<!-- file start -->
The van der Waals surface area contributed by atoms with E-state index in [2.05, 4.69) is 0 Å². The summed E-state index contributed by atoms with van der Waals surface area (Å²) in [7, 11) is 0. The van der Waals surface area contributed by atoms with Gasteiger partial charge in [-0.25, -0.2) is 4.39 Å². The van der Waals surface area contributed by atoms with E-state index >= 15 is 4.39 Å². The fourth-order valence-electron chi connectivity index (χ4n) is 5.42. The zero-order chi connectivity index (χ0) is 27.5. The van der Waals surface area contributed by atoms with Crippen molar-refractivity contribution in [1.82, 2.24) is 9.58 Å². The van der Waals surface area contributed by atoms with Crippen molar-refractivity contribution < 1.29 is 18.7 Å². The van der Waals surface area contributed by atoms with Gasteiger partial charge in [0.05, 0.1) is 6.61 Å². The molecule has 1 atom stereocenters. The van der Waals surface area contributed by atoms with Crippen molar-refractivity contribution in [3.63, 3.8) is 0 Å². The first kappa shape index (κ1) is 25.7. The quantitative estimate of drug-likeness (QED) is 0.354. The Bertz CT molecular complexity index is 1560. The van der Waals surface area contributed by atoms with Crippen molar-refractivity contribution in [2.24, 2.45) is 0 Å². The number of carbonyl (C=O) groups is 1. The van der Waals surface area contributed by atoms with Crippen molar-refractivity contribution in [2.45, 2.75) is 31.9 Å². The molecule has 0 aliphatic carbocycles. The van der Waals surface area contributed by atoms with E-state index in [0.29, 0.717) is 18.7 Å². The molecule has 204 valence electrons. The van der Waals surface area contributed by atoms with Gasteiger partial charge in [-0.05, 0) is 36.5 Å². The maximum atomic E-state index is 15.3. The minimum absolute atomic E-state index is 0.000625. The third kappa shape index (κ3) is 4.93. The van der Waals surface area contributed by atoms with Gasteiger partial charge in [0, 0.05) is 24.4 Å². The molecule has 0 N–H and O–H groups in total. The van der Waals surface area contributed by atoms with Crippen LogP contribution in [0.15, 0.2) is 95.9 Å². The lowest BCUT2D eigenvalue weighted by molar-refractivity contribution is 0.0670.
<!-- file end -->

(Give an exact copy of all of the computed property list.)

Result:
The van der Waals surface area contributed by atoms with E-state index in [2.05, 4.69) is 0 Å². The summed E-state index contributed by atoms with van der Waals surface area (Å²) in [7, 11) is 0. The van der Waals surface area contributed by atoms with Gasteiger partial charge in [-0.25, -0.2) is 4.39 Å². The van der Waals surface area contributed by atoms with E-state index >= 15 is 4.39 Å². The fourth-order valence-electron chi connectivity index (χ4n) is 5.42. The zero-order chi connectivity index (χ0) is 27.5. The van der Waals surface area contributed by atoms with Crippen molar-refractivity contribution in [1.82, 2.24) is 9.58 Å². The van der Waals surface area contributed by atoms with Crippen molar-refractivity contribution < 1.29 is 18.7 Å². The van der Waals surface area contributed by atoms with Gasteiger partial charge in [0.05, 0.1) is 6.61 Å². The molecule has 1 atom stereocenters. The van der Waals surface area contributed by atoms with Crippen molar-refractivity contribution in [3.63, 3.8) is 0 Å². The first kappa shape index (κ1) is 25.7. The quantitative estimate of drug-likeness (QED) is 0.354. The Bertz CT molecular complexity index is 1560. The van der Waals surface area contributed by atoms with Crippen molar-refractivity contribution in [2.24, 2.45) is 0 Å². The number of carbonyl (C=O) groups is 1. The van der Waals surface area contributed by atoms with Crippen molar-refractivity contribution in [2.45, 2.75) is 31.9 Å². The molecule has 0 aliphatic carbocycles. The van der Waals surface area contributed by atoms with E-state index in [0.29, 0.717) is 18.7 Å². The molecule has 204 valence electrons. The van der Waals surface area contributed by atoms with Gasteiger partial charge in [-0.05, 0) is 36.5 Å². The maximum atomic E-state index is 15.3. The minimum absolute atomic E-state index is 0.000625. The third kappa shape index (κ3) is 4.93. The van der Waals surface area contributed by atoms with Gasteiger partial charge in [0, 0.05) is 24.4 Å². The molecule has 0 N–H and O–H groups in total. The van der Waals surface area contributed by atoms with Crippen LogP contribution in [0.15, 0.2) is 95.9 Å². The lowest BCUT2D eigenvalue weighted by molar-refractivity contribution is 0.0670.